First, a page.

AC Electric Motors
AC Linear Electric Motors
The first linear electric motor was conceived by Wheatstone more than 100 years ago. But large air gaps and low efficiencies prevented linear electric motors from being widely used. Though electric motors still have relatively large air gaps, linear induction electric motors are increasingly chosen for material-handling applications because they are quieter, more reliable, and less expensive than rotary electric motors. And because linear electric motors do not drive gearboxes or rotary-to-linear conversion devices, they can be more efficient.
A linear electric motor is conceptually rotary electric motors feature stator cores, which have been cut and unrolled. The circular stator becomes a linear stator, defining a single-sided linear induction electric motor (SLIM). Likewise, if the circular stator is cut into two sections and flattened, the electric motor becomes a double-sided linear induction electric motor (DLIM).
The DLIM and SLIM both require a two or three-phase stator (primary) winding and a flat metallic or conductive plate-type armature (secondary).
Cutting and unrolling the stator leads to many other possible linear electric motor configurations. For example, tubular electric motors can be conceptually made from the SLIM by rerolling it in the direction of motion. The electric motor pole pattern is produced by three-phase windings in alternate clockwise and counterclockwise directions around the tube. Other electric motors feature designs, which are also possible, but few of them are used.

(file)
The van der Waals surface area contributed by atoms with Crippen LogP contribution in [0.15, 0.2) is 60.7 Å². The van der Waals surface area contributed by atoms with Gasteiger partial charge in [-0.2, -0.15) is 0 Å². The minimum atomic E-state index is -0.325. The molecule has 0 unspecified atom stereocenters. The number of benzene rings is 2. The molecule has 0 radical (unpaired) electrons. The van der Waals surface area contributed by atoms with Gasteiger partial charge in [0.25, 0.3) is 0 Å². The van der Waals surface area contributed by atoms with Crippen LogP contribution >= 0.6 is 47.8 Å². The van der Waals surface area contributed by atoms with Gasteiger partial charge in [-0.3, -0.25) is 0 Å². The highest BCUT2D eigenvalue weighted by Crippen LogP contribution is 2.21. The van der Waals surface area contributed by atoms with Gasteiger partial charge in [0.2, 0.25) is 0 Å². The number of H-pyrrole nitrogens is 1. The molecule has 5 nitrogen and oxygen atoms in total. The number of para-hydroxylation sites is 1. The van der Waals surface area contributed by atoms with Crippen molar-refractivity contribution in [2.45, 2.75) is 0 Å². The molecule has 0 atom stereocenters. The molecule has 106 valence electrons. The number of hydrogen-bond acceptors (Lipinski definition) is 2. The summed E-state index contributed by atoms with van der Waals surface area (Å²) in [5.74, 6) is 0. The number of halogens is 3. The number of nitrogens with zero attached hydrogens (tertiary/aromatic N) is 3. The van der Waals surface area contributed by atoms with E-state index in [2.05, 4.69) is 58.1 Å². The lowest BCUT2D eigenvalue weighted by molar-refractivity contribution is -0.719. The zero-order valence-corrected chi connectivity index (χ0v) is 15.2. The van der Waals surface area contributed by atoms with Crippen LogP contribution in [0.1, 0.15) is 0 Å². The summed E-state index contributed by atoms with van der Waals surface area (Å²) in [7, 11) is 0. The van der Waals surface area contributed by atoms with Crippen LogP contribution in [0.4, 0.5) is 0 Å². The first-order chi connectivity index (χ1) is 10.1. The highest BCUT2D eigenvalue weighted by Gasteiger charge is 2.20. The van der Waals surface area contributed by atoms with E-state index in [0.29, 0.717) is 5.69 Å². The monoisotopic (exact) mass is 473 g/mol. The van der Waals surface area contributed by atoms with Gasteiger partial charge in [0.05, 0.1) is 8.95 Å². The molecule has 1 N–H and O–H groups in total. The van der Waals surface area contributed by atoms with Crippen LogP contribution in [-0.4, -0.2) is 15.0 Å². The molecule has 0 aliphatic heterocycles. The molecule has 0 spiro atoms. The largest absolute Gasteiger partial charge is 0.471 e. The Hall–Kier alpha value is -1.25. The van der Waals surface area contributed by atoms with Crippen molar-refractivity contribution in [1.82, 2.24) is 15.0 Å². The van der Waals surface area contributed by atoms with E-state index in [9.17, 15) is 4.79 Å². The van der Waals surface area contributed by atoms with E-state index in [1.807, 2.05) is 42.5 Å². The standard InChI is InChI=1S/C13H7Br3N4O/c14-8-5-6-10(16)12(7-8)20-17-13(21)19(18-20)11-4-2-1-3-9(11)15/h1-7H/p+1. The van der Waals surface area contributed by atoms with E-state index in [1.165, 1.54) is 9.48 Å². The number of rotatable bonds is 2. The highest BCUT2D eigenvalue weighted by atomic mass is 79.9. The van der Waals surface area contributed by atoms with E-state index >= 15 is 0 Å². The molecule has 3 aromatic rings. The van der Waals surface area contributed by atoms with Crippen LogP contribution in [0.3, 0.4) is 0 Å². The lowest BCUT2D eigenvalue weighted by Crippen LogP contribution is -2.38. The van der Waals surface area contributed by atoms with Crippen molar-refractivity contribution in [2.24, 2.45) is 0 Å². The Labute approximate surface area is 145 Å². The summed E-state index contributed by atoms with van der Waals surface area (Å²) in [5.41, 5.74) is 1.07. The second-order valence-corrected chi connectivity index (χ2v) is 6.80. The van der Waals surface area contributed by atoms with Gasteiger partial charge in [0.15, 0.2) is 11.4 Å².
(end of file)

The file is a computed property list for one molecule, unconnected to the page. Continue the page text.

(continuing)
There are several important differences between linear and rotary induction electric motors that bear on selection. Unlike rotary electric motors, the linear motor has a beginning and an end to its travel.
First, the moving secondary material enters the primary at one end of the electric motor and exits at the opposite end. Induced currents in the secondary material at the entry edge resist air-gap flux buildup. And at the exit edge, the material retards the air-gap flux decay. This results in an uneven air-gap flux distribution. Such flux distribution causes little or no thrust under the first few electric motor poles at entry and a braking thrust at exit.
At stall and low speeds, electric motors produce flux distribution, which is not seriously distorted and is usually ignored. But dynamic compensation is required to minimize thrust roll-off at high speeds.
Second, the large air gap which is endemic to linear electric motors effectively limits linear force. Fortunately, new pole piece electric motor designs offset the adverse air-gap effect.
The moving member in a linear electric motor is typically a solid conducting plate or sheet. It does not contain coils or windings. However, a linear electric motor can be constructed so the primary moves and the secondary remains stationary.
Electric Motors: AC Linear Electric Motor Information